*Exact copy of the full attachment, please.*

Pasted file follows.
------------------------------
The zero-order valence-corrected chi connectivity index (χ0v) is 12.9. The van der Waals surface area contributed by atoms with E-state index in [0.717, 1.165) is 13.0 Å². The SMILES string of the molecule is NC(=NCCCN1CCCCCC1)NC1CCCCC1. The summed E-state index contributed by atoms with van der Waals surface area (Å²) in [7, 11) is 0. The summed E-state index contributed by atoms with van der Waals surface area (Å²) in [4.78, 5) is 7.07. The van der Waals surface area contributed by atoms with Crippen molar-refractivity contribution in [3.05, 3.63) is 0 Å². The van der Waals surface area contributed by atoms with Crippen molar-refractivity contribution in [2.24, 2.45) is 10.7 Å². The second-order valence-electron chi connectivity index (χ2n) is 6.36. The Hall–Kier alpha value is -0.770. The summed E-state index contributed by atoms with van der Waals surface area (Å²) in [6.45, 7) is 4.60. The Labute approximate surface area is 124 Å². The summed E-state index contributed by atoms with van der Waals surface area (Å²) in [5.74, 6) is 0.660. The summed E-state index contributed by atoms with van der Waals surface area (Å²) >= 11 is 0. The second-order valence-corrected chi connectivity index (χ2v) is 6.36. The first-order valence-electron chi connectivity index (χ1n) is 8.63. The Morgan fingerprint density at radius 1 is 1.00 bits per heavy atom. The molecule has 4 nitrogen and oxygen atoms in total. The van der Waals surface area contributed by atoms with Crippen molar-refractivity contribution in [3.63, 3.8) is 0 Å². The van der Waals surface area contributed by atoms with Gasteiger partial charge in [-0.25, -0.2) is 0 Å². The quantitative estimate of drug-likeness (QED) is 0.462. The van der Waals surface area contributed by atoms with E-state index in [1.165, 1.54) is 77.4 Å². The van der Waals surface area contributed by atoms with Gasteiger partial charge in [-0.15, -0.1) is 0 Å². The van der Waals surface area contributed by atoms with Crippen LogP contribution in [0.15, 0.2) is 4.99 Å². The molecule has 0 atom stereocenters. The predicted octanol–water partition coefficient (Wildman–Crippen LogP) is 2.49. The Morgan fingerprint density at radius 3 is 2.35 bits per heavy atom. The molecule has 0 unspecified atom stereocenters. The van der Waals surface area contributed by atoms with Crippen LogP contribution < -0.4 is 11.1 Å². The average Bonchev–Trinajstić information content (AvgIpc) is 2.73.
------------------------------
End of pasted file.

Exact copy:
The zero-order valence-corrected chi connectivity index (χ0v) is 12.9. The van der Waals surface area contributed by atoms with E-state index in [0.717, 1.165) is 13.0 Å². The SMILES string of the molecule is NC(=NCCCN1CCCCCC1)NC1CCCCC1. The summed E-state index contributed by atoms with van der Waals surface area (Å²) in [7, 11) is 0. The summed E-state index contributed by atoms with van der Waals surface area (Å²) in [4.78, 5) is 7.07. The van der Waals surface area contributed by atoms with Crippen molar-refractivity contribution in [3.05, 3.63) is 0 Å². The van der Waals surface area contributed by atoms with Crippen molar-refractivity contribution in [2.24, 2.45) is 10.7 Å². The second-order valence-electron chi connectivity index (χ2n) is 6.36. The Hall–Kier alpha value is -0.770. The summed E-state index contributed by atoms with van der Waals surface area (Å²) in [6.45, 7) is 4.60. The Labute approximate surface area is 124 Å². The summed E-state index contributed by atoms with van der Waals surface area (Å²) in [5.74, 6) is 0.660. The summed E-state index contributed by atoms with van der Waals surface area (Å²) >= 11 is 0. The second-order valence-corrected chi connectivity index (χ2v) is 6.36. The first-order valence-electron chi connectivity index (χ1n) is 8.63. The Morgan fingerprint density at radius 1 is 1.00 bits per heavy atom. The molecule has 4 nitrogen and oxygen atoms in total. The van der Waals surface area contributed by atoms with Crippen molar-refractivity contribution in [3.63, 3.8) is 0 Å². The van der Waals surface area contributed by atoms with Gasteiger partial charge in [-0.25, -0.2) is 0 Å². The quantitative estimate of drug-likeness (QED) is 0.462. The van der Waals surface area contributed by atoms with E-state index in [1.165, 1.54) is 77.4 Å². The van der Waals surface area contributed by atoms with Gasteiger partial charge in [-0.15, -0.1) is 0 Å². The van der Waals surface area contributed by atoms with Crippen LogP contribution in [0.15, 0.2) is 4.99 Å². The molecule has 0 atom stereocenters. The predicted octanol–water partition coefficient (Wildman–Crippen LogP) is 2.49. The Morgan fingerprint density at radius 3 is 2.35 bits per heavy atom. The molecule has 0 unspecified atom stereocenters. The van der Waals surface area contributed by atoms with Crippen LogP contribution < -0.4 is 11.1 Å². The average Bonchev–Trinajstić information content (AvgIpc) is 2.73.